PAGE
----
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Important New New Research Article on Autism Genetic Markers


Well-Known Member
A research paper was just published last week that identifies 237 different genes that can be used to identify if an individual is diagnosed as Autistic or would be a NT. In my opinion this is one of the most significant genetic research articles on autism I have seen.

Preceding the abstract I define the term Single Nucleotide Polymorphism and give an example of a biochemical pathway. (I am not the best writer and struggled all my life with writing clear organized paragraphs. Hopefully I have done an adequate job here.) I have simplified the definitions and terminology so they are substantially accurate in general but a biologist would take exception to some of my word usage. My purpose is to make this information available to as many people as possible without requiring them to take a course in genetics. I have also edited the article's abstract to remove scientific jargon and make it more understandable to a non-scientific audience. I bracketed any terms I either added or changed from the original. An ellipse (...) indicates where I deleted material from the original.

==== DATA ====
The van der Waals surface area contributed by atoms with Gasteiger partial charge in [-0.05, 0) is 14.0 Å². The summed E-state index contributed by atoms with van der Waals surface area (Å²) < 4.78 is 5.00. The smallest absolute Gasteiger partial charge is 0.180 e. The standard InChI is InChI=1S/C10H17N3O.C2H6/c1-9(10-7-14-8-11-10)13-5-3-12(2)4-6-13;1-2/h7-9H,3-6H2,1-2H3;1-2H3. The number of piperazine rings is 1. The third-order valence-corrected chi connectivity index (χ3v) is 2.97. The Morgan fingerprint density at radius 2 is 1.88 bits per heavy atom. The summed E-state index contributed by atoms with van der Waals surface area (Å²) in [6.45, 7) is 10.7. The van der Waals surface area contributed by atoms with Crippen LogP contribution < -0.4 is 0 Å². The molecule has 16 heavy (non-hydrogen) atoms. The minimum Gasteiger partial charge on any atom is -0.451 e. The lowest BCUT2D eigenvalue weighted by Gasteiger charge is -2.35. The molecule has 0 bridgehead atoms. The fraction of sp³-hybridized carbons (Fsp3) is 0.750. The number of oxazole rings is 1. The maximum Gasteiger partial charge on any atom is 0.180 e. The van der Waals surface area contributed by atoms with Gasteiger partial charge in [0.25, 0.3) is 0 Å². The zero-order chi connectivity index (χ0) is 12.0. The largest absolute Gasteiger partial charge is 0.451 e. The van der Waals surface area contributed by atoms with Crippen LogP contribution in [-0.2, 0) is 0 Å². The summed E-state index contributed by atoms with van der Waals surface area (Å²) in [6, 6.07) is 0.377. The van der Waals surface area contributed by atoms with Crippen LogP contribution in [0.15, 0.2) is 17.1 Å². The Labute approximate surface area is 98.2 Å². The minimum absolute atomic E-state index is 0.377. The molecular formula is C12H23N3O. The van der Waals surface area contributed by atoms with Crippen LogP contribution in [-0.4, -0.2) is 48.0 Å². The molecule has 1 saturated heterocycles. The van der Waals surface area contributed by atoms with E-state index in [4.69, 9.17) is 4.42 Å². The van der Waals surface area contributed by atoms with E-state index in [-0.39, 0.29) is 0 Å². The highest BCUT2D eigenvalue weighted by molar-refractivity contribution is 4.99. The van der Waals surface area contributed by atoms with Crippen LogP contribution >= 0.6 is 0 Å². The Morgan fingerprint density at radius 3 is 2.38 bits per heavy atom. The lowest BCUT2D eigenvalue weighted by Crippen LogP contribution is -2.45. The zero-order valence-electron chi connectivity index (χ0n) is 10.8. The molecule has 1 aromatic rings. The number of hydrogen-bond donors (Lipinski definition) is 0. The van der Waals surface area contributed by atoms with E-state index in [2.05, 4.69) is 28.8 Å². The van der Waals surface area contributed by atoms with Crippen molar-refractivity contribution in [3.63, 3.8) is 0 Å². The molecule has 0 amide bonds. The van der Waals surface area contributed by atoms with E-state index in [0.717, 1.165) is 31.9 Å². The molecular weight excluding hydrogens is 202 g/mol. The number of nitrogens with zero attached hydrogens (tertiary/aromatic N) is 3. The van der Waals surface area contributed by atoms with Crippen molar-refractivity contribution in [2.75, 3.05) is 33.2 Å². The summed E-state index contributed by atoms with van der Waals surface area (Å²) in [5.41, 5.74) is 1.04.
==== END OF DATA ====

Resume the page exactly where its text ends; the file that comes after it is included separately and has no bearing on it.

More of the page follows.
Scientifically minded readers can go directly to the link at the bottom of the post.

Term defined: